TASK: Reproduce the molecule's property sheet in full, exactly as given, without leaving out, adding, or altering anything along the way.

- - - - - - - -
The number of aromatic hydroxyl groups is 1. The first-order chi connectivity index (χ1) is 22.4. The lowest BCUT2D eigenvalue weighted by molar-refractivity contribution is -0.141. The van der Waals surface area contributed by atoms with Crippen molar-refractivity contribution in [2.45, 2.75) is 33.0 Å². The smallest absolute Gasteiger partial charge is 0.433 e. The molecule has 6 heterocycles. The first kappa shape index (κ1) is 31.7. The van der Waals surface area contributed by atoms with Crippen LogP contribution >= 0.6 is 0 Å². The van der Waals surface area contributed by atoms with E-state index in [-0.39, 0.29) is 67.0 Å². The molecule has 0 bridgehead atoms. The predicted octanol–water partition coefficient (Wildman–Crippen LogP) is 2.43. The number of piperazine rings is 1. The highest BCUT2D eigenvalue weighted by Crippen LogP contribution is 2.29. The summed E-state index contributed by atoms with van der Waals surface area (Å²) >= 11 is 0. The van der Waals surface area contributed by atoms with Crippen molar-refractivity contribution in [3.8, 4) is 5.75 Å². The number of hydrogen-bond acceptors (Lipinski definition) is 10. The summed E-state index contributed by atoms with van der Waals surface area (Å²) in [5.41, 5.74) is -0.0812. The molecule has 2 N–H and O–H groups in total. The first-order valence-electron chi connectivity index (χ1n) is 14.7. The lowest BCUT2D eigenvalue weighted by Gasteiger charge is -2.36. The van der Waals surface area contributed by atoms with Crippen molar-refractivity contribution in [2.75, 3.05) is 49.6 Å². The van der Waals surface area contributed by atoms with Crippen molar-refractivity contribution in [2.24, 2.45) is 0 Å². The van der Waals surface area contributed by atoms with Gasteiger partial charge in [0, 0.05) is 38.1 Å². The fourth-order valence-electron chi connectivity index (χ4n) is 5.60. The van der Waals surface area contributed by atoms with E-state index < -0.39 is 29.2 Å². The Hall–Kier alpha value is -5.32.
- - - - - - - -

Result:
The number of aromatic hydroxyl groups is 1. The first-order chi connectivity index (χ1) is 22.4. The lowest BCUT2D eigenvalue weighted by molar-refractivity contribution is -0.141. The van der Waals surface area contributed by atoms with Crippen molar-refractivity contribution in [2.45, 2.75) is 33.0 Å². The smallest absolute Gasteiger partial charge is 0.433 e. The molecule has 6 heterocycles. The first kappa shape index (κ1) is 31.7. The van der Waals surface area contributed by atoms with Crippen LogP contribution >= 0.6 is 0 Å². The van der Waals surface area contributed by atoms with E-state index in [-0.39, 0.29) is 67.0 Å². The molecule has 0 bridgehead atoms. The predicted octanol–water partition coefficient (Wildman–Crippen LogP) is 2.43. The number of piperazine rings is 1. The highest BCUT2D eigenvalue weighted by Crippen LogP contribution is 2.29. The summed E-state index contributed by atoms with van der Waals surface area (Å²) >= 11 is 0. The van der Waals surface area contributed by atoms with Crippen molar-refractivity contribution in [3.8, 4) is 5.75 Å². The number of hydrogen-bond acceptors (Lipinski definition) is 10. The summed E-state index contributed by atoms with van der Waals surface area (Å²) in [5.41, 5.74) is -0.0812. The molecule has 2 N–H and O–H groups in total. The first-order valence-electron chi connectivity index (χ1n) is 14.7. The lowest BCUT2D eigenvalue weighted by Gasteiger charge is -2.36. The van der Waals surface area contributed by atoms with Crippen molar-refractivity contribution in [2.75, 3.05) is 49.6 Å². The van der Waals surface area contributed by atoms with Crippen molar-refractivity contribution in [2.24, 2.45) is 0 Å². The van der Waals surface area contributed by atoms with Gasteiger partial charge in [0, 0.05) is 38.1 Å². The fourth-order valence-electron chi connectivity index (χ4n) is 5.60. The van der Waals surface area contributed by atoms with E-state index < -0.39 is 29.2 Å². The Hall–Kier alpha value is -5.32.